When Liadan Hynes’ marriage fell apart she had to work on adjusting to the new reality. In her weekly column, Things Fall Apart she explores the myriad ways a person can find their way back to themselves
‘I don’t know how she does it’ is a charge often levied at single parents.
I did it myself, before I became one. Looked at single parents with a sort of horror. Wondered at how they were managing to shoulder so much. And then, of course, you become one and there is no room, time or space for standing around wondering; you simply get on with it.
And mostly it is fine. Swings and roundabouts.
On your own
But if there was ever anything that was going to capsize me about this whole experience, it would not be the thought of being alone, or retirement, or Sunday evenings on the couch; both admittedly capable of being quite daunting at times.
It is the never-ending, everyday cycle of putting out bins, food shopping, and dishwasher emptying and filling. Of being the only person to deal with these things. Of running of a house, on your own.
This is not just a single parent thing, it is a single person thing. It’s a nice complaint to have, obviously, to have a house to run. A lucky complaint. But there it is. Running a house on your own can be grind-you-down-exhausting. Being the only person who will cook you dinner, make sure there is milk in the fridge, replace a lightbulb or investigate why that interior wall becomes glisteningly wet every time it rains.
Sharing the load
My five-year-old daughter and I go on our annual holiday with my parents. More accurately, we crash the middle of their extended holiday, with the presumed assumption that they are happy for us to do so. And for two weeks, I do not touch a dishwasher, cook a proper meal, or empty a bin.
This is not as self-indulgent to the point of offensiveness as it might sound; I am not lounging around like some spoilt, surly teenager. I am doing other things – bath and bedtime. The dressing, grooming and sun-creaming of Herself. Or sunscream, as we call it, given her detestation of the stuff. The exhausting chivvying involved in getting a small child from one activity to the next. My laptop comes with me, and I work for a few hours each day.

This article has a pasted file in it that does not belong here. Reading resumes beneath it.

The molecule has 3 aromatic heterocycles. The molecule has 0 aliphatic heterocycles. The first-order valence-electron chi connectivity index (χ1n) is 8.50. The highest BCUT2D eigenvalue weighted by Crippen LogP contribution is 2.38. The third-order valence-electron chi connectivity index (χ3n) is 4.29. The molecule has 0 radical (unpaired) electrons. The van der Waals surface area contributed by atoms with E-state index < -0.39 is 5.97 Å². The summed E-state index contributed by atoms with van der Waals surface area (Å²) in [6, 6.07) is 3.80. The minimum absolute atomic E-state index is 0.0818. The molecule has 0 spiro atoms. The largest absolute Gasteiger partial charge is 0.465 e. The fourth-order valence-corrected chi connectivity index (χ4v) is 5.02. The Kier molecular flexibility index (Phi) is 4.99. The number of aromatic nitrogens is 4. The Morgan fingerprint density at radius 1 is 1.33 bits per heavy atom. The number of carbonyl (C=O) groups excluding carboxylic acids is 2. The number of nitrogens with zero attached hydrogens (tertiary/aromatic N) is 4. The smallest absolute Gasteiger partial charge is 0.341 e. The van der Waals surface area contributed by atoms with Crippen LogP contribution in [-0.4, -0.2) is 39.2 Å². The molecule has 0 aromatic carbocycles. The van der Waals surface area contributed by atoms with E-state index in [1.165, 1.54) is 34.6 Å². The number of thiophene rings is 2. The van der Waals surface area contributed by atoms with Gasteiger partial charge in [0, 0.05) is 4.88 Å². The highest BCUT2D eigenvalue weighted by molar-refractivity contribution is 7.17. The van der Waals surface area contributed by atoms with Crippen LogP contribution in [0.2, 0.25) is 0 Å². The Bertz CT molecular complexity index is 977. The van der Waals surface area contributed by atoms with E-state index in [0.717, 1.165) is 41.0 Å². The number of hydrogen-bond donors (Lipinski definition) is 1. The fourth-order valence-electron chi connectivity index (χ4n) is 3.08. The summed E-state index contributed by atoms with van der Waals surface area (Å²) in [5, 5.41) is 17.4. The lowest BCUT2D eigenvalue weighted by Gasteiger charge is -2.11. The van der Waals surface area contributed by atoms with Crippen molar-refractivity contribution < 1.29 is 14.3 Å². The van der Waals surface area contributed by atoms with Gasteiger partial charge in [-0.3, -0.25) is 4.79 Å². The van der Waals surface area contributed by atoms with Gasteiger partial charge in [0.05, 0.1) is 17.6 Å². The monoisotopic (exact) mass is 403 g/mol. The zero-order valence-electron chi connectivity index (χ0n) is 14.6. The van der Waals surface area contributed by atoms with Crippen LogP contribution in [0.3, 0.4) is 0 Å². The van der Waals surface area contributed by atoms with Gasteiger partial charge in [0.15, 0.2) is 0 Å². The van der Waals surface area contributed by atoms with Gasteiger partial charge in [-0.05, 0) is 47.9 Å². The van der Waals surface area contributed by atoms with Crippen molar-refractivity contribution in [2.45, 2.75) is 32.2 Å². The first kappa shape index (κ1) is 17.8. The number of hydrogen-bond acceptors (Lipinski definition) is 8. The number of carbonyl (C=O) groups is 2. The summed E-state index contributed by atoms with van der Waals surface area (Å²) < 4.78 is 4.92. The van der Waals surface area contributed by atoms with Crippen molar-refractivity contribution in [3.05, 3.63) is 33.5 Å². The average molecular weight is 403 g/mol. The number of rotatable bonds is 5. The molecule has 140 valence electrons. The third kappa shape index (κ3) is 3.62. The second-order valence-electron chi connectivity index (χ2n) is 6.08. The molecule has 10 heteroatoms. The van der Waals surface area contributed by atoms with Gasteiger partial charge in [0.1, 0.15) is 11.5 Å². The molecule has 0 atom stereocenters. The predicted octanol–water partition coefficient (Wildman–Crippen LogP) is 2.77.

So I’m not lying around doing nothing. It is more that the burdens are being dissipated, shared, divided.
It takes a village
The need for hyper-vigilance with small children is exhausting. On holiday, it is spread between the people around us. On the first day, I fall asleep on a sun lounger, safe in the knowledge that someone else, a grandparent who watches her as closely as her father or I would, is monitoring Herself’s movements. It takes a village to raise a child? It takes one to be a single parent, too.
She has a friend in our neighbours’ child. The two girls do not speak the same language, this is overcome by a mixture of repeating sentences at each other with increased volume each time until they are essentially shouting at each other, before then resorting to the universal language of LOL dolls.
Her friend’s mother and I slip easily into the habit of each summer, our adjoining gardens divided by an invisible line. She watches them on her half, I take over immediately when they stray over onto mine. In between times, we get to sit on our sun loungers and read, or chat to family. Division of the child labour. The best thing you can do for a single parent. Or any parent.
Our first day, on a beach walk, I hear a Cork accent shout my name. It is a friend from home. She has a daughter close in age to mine, and the two girls spend entire days playing together in the sand, while above them on sun loungers we chat for hours.
She offers to watch mine while I work. Takes her to the bathroom while I have gone to collect something. Her husband finds an LOL doll which threatened to be lost to the sand forever. When I forget my wallet one day, they include my daughter in their ice-cream run. Offer snacks when I forget to bring any.
Little things, but all shouldering some of the load.
It is nobody’s job when we are adults to give us a break. Nobody’s responsibility. But how lovely it is when people do.
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